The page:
Red and near infrared light offers athletes a noninvasive treatment for soft tissue injuries, providing recovery and pain relief. Athletes who suffer injuries to their shoulders, back, legs and other areas may benefit from light therapy. NASA conducted research throughout the 2000s indicating that the red light stimulated energy production within cells, effectively providing enough fuel to boost tissue regeneration and accelerate the healing process.
Red light has a particularly short wavelength, meaning that each individual wave is extremely close to the waves in front of and behind it. The shorter the light’s wavelength, the deeper the light can penetrate into the skin, making the short-wavelength red light ideal for using in therapy.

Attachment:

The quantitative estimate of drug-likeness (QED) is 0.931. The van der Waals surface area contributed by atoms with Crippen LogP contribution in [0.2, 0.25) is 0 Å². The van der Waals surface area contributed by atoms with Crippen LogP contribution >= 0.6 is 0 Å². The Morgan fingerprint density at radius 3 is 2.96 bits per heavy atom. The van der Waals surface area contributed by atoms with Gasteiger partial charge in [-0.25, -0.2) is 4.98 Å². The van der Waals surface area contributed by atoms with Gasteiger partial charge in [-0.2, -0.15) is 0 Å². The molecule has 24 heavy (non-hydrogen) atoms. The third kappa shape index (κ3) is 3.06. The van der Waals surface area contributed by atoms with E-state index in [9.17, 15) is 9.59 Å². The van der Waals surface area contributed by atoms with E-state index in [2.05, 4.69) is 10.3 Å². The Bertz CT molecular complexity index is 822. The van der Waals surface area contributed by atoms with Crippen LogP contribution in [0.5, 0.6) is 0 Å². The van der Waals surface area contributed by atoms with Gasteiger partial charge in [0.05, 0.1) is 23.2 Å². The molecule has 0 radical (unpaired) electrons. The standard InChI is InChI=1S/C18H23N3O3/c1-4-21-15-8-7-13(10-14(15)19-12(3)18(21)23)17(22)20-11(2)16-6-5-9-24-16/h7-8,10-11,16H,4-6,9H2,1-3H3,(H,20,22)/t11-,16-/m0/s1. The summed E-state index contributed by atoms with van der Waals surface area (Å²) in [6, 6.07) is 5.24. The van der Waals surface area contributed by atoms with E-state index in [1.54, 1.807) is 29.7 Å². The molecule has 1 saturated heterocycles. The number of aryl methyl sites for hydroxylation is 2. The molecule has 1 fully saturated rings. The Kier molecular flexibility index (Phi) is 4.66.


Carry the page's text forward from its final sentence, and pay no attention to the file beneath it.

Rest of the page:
As the red light penetrates the skin, continuously reaching the light-sensitive mitochondria within the body’s cells, ATP (adenosine triphosphate – the energy currency inside the cell) production increases for the duration of the treatment, accelerating the recovery of injured tissue.
Once the red LED light has increased the cell’s energy production, each cell within the treated area begins producing new cells to replace the cells of the injured tissue. Once ATP production increases, so does a cell’s production of fibroblasts. These cells provide the building blocks of the body’s connective tissue, producing collagen and other soft tissues and making increased fibroblast creation particularly helpful in treating sports injuries involving torn tendons or ligaments.